Initially, 3-bromopropionyloxybenzenesulfonate sodium salt was made by reacting 3-bromopropionylchloride with the sodium salt of parahydroxybenzene sulfonic acid in methylethyl ketone at reflux. The solid intermediate precipitated on cooling.

In a glass reaction flask was placed 20.11 grams of the above sodium salt, 13.21 grams of dodecyl dimethyl amine and 100 mLs methylethyl ketone. This was refluxed under nitrogen for 6 hours. The mixture was then cooled and the product was recovered by removal of solvent under vacuum and identified as dodecyl dimethyl propionylbenzenesulfonate.

Another embodiment of the invention is a siloxane quat having the formula ##STR13## wherein R13, R14 and R15 are alkyls containing 1-10 carbon atoms or are phenyl groups. Some examples of these compounds are:

3-(octyl dimethyl ammonium)propyl trimethoxysilane chloride;

4-(octadecyl dimethyl ammonium)butyl triethoxysilane bromide;

6-(octyl dimethyl ammonium)hexyl tridecyloxysilane iodide;

4-(eicosyl dimethyl ammonium)butyl tributoxysilane fluoride;

and the like.

In a more preferred embodiment R1 is an alkyl group containing 8-18 carbon atoms, R2 is an alkyl containing 8-18 carbon atoms or a methyl group, R3, R13, R14 and R15 are methyl, m is 2 or 3 and X is chlorine or bromine. Some examples of these more preferred compounds are:

2-(octyl dimethyl ammonium)ethyl trimethoxysilane chloride;

3-(decyl dimethyl ammonium)propyl trimethoxysilane bromide;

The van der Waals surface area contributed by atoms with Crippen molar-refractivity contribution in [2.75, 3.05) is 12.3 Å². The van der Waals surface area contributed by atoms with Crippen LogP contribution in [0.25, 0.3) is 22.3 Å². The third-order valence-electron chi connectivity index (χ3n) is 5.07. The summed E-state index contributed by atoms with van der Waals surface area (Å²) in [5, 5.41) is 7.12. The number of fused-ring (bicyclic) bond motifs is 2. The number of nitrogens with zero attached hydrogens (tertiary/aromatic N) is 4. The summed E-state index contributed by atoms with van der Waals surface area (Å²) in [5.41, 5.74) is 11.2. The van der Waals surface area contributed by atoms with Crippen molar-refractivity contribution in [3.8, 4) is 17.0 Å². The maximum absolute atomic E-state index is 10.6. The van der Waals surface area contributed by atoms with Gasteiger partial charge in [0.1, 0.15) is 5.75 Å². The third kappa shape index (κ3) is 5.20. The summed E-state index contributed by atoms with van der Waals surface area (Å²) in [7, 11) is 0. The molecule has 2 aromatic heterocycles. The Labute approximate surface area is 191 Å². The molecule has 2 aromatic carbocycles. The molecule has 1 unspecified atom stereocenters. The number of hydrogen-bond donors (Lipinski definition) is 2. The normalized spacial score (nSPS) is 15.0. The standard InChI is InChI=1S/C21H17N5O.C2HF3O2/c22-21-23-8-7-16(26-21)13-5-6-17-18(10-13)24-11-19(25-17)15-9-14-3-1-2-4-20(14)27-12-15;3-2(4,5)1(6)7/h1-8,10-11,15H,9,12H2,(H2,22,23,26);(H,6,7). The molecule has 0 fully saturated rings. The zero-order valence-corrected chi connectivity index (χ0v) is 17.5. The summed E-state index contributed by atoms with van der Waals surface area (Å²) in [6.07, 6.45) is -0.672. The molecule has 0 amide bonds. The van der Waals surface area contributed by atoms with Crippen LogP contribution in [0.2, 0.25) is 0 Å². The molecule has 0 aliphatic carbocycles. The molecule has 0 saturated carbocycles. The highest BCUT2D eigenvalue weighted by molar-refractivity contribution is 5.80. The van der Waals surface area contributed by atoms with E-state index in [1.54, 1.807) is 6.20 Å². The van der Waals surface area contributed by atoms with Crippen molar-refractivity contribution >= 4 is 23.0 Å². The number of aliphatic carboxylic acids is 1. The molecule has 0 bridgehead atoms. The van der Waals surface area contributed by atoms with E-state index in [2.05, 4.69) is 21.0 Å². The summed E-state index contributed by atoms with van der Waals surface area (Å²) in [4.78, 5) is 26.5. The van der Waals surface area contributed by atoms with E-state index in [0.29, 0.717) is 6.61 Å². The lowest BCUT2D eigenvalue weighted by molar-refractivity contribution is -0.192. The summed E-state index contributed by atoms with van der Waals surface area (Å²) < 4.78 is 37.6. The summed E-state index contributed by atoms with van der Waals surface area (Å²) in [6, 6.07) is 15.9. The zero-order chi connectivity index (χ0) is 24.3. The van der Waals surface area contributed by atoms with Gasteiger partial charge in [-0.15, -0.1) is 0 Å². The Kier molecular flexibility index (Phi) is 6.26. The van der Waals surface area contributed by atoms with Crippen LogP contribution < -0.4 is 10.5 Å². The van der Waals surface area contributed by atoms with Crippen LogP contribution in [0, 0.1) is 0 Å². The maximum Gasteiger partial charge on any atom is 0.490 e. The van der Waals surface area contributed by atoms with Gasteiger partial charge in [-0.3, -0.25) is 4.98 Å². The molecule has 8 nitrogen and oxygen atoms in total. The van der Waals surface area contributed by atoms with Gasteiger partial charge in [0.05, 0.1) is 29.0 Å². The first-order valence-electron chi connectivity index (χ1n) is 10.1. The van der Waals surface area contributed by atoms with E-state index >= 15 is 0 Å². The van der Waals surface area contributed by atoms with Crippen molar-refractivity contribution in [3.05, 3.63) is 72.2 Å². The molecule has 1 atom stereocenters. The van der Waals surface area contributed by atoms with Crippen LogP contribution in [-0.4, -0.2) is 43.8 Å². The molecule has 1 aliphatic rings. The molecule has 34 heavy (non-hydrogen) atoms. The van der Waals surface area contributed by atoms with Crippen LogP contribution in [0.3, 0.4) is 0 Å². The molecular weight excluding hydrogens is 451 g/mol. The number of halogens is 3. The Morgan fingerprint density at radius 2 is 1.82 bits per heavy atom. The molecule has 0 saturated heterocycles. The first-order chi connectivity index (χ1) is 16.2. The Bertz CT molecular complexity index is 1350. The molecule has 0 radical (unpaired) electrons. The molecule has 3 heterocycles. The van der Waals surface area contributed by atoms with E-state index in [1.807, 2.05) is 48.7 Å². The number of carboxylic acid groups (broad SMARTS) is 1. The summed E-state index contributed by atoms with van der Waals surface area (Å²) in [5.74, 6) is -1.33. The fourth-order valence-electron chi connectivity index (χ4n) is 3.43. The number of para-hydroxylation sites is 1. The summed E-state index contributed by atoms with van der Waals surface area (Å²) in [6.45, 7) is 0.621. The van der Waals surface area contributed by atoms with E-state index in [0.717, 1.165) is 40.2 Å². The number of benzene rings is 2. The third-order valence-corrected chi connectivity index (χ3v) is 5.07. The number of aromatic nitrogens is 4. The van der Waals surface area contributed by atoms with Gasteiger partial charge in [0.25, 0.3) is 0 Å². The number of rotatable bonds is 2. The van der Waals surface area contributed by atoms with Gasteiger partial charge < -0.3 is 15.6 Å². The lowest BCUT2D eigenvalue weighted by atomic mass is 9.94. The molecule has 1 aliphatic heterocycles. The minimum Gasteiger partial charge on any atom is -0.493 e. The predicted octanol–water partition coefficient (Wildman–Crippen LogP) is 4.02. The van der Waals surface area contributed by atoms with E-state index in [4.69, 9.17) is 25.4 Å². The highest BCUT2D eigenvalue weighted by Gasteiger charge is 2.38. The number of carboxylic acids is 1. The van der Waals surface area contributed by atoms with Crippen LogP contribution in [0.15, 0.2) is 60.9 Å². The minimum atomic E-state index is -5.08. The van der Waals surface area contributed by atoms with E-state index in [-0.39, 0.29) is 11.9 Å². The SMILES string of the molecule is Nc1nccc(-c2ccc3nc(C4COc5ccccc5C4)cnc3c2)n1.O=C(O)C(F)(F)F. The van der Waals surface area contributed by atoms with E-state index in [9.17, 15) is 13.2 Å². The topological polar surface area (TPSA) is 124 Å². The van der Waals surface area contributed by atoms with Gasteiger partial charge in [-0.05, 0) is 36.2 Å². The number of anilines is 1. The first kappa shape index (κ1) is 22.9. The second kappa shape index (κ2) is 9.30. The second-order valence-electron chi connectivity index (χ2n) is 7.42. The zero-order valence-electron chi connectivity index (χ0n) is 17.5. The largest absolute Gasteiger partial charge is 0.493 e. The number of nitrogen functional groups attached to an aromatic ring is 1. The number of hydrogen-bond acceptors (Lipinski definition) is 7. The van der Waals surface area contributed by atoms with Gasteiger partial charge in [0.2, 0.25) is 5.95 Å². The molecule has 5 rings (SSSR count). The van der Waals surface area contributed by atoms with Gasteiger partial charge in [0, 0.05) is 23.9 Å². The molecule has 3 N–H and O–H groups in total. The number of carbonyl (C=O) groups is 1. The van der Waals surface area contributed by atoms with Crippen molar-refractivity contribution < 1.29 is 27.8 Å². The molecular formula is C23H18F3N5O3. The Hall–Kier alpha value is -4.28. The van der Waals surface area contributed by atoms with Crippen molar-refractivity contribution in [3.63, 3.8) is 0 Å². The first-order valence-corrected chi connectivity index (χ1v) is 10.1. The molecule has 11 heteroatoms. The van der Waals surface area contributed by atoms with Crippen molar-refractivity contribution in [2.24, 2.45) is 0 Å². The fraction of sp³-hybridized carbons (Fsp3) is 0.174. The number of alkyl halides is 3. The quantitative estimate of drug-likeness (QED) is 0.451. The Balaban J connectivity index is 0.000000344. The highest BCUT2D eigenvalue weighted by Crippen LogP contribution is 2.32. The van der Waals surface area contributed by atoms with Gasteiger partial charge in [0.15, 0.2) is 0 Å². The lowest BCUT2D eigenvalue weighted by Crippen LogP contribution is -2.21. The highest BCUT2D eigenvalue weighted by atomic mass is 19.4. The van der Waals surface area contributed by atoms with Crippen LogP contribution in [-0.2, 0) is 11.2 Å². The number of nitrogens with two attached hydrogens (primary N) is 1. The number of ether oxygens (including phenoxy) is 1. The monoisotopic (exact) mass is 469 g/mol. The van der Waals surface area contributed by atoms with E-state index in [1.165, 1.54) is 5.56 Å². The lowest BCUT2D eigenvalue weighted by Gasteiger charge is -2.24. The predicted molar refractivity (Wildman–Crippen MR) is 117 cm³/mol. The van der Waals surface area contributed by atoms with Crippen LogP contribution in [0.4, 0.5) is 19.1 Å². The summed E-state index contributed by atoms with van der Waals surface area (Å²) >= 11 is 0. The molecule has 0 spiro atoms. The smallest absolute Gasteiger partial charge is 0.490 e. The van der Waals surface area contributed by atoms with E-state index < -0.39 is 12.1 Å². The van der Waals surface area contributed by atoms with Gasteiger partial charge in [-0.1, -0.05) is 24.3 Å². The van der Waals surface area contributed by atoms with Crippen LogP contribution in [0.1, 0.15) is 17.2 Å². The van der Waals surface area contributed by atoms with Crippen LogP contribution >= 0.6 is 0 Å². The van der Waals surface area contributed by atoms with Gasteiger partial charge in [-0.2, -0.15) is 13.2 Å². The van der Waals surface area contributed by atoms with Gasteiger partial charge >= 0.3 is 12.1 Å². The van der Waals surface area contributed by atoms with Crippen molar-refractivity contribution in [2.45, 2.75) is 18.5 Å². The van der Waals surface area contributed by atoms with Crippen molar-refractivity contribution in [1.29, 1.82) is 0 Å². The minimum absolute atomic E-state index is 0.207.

2-(dodecyl dimethyl ammonium)ethyl trimethoxysilane chloride;

3-(tetradecyloxy dimethyl ammonium)propyl trimethoxysilane bromide;

2-(dioctyl methyl ammonium)ethyl trimethoxysilane chloride;

3-(didecyl methyl ammonium)propyl trimethoxysilane bromide;

2-(ditetradecyl methyl ammonium)ethyl trimethoxysilane chloride;

and the like.

The silane-substituted quats can be made by reacting the appropriate haloalkyl trialkoxy silane, ##STR14## with a tert-amine, R1 R2 R3 N. The reaction is conducted at an elevated temperature of about 50-100 C. and under nitrogen. The following example shows how these compounds can be made.

EXAMPLE 21

In a reaction vessel was placed 12.82 grams of 3-chloropropyl trimethoxysilane and 15.6 grams of tetradecyldimethyl amine. The mixture was stirred under nitrogen and heated to 95 C. After 2 hours at 95 C., a few crystals of KI were added. After 5 hours at 95 C. the product that formed was found to be 3-(tetradecyl dimethyl ammonium)propyl trimethoxysilane chloride.

A small amount of this product was placed on a glass surface and rubbed to provide a water-repellant brilliant finish. A portion was also rubbed on a metal surface providing a highly polished finish.

Another embodiment of the invention is the group of diquats which have the formula

A--O--C(O)--(CH2)p --C(O)--O--A 2X- 

wherein p is an integer from 0 to 6. Examples of these compounds are: